Two Suns? Twin Stars Could Be Visible From Earth By 2012 By Dean Praetorius | HuffingtonPost.com Earth could be getting a second sun, at least temporarily. Dr. Brad Carter, Senior Lecturer of Physics at the University of Southern Queensland, outlined the scenario to news.com.au. Betelgeuse, one of the night sky’s brightest stars, is losing mass, indicating it is collapsing. It could run out of fuel and go super-nova at any time. Blog 500px Shop offers you the best photography supplements, carefully curated by our team. We’ll introduce high quality and useful products to make your lives easier and your photography experiences even more amazing. Today we bring you the Photographer’s Pouch, designed and produced by Will Kortum. We caught up with him to talk about his product and his love of photography. Hi Will!
HyperEpos Responding to the lack of genre-based sites on the web, I've gathered here an array of sites focused on epic poetry, aiming for the occasionally quirky as well as the canonical vision of the genre. In addition to the links to individual poems and poets, I've tried to incorporate a few key sites for chronological study. Thus, links to sites like Perseus, The Labyrinth or Romantic Circles, with all their wealth of connections, are included at the bottom of the appropriate page. Your comments and suggestions for inclusion or updating are appreciated.
Reuben Margolin’s Kinetic Wave Sculptures Our Mechanics theme brought to mind San Francisco Bay Area kinetic sculptor Reuben Margolin, one of my all-time favorite artists. He makes mind-blowing, moving art based on tiny observations in nature. His collection of waves has the ability to quiet, soothe, and inspire awe in the viewer. Margolin combines math and simple materials (and insanely neat string and pulley systems) to recreate and amplify subtle effects that often go unnoticed in nature, like a tiny ripple or the movement of a caterpillar.
70 Things Every Computer Geek Should Know. The term ‘geek’, once used to label a circus freak, has morphed in meaning over the years. What was once an unusual profession transferred into a word indicating social awkwardness. As time has gone on, the word has yet again morphed to indicate a new type of individual: someone who is obsessive over one (or more) particular subjects, whether it be science, photography, electronics, computers, media, or any other field. A geek is one who isn’t satisfied knowing only the surface facts, but instead has a visceral desire to learn everything possible about a particular subject. A techie geek is usually one who knows a little about everything, and is thus the person family and friends turn to whenever they have a question. If you’re that type of person and are looking for a few extra skills to pick up, or if you’re a newbie aiming to get a handhold on the honor that is geekhood, read on to find out what skills you need to know.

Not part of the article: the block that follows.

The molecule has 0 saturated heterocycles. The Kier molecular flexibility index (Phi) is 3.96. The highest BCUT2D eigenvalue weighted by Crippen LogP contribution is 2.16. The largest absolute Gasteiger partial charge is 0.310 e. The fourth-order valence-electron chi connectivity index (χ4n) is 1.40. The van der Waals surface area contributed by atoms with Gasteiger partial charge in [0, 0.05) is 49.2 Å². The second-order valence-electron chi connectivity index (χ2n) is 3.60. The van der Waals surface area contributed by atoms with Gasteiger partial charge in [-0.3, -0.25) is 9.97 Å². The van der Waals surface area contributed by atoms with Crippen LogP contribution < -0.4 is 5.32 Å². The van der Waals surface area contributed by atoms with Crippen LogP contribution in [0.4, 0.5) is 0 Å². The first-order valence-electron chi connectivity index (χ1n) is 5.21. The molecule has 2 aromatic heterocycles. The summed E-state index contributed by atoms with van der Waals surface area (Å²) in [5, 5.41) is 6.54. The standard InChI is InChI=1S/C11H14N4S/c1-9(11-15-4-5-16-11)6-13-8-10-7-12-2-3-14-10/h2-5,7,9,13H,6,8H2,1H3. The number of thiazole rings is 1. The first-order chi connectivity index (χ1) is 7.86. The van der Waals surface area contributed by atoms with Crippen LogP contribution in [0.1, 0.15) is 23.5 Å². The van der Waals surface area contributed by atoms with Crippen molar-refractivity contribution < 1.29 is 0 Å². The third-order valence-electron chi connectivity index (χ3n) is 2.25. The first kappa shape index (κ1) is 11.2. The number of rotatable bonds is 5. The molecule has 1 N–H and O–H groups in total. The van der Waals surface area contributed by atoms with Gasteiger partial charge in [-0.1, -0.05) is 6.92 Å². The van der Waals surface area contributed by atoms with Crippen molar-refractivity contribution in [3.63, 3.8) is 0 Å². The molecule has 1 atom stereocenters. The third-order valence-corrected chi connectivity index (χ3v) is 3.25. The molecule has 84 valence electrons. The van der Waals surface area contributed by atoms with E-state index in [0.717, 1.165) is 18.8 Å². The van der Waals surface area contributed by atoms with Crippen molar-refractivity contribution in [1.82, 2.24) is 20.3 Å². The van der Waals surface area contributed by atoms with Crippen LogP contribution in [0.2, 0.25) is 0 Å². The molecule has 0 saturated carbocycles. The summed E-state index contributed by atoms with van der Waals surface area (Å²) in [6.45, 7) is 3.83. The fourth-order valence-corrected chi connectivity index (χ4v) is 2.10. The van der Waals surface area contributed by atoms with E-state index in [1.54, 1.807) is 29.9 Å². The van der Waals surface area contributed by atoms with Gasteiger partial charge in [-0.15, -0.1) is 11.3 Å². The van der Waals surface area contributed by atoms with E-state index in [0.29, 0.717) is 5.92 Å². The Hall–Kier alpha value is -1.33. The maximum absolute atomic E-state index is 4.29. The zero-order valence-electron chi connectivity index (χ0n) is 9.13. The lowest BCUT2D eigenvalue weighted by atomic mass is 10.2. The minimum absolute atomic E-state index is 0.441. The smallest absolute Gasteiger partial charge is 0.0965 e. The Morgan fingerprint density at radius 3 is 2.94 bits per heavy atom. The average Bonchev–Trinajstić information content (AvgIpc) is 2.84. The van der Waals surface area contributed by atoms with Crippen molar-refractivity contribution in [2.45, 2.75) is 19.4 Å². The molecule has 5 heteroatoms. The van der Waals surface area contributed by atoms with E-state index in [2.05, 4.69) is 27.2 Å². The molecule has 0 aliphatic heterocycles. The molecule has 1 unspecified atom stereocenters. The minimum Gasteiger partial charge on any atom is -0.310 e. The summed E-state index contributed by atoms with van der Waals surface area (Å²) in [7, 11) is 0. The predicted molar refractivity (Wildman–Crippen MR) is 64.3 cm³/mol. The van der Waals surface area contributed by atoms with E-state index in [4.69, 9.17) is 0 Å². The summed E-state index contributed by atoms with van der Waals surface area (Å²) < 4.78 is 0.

Hey, Let's Fix The Internet We're Forgetting To Not Be Jerks in Real Life When web-surfing became too boring in the early days, which happened almost instantly, me and my other twelve-year-old friends would stumble into anonymous chatrooms and stir s**t up. Just go in, figure out what was important to everyone chatting, and then talk about how s****y it was. Then we'd giggle and leave. We never meant any harm by it, we were just bored, and curious, and stupid, and going into a chatroom to make fun of a bunch of strangers was our version of making prank phone calls, (though, yes, we also made prank phone calls).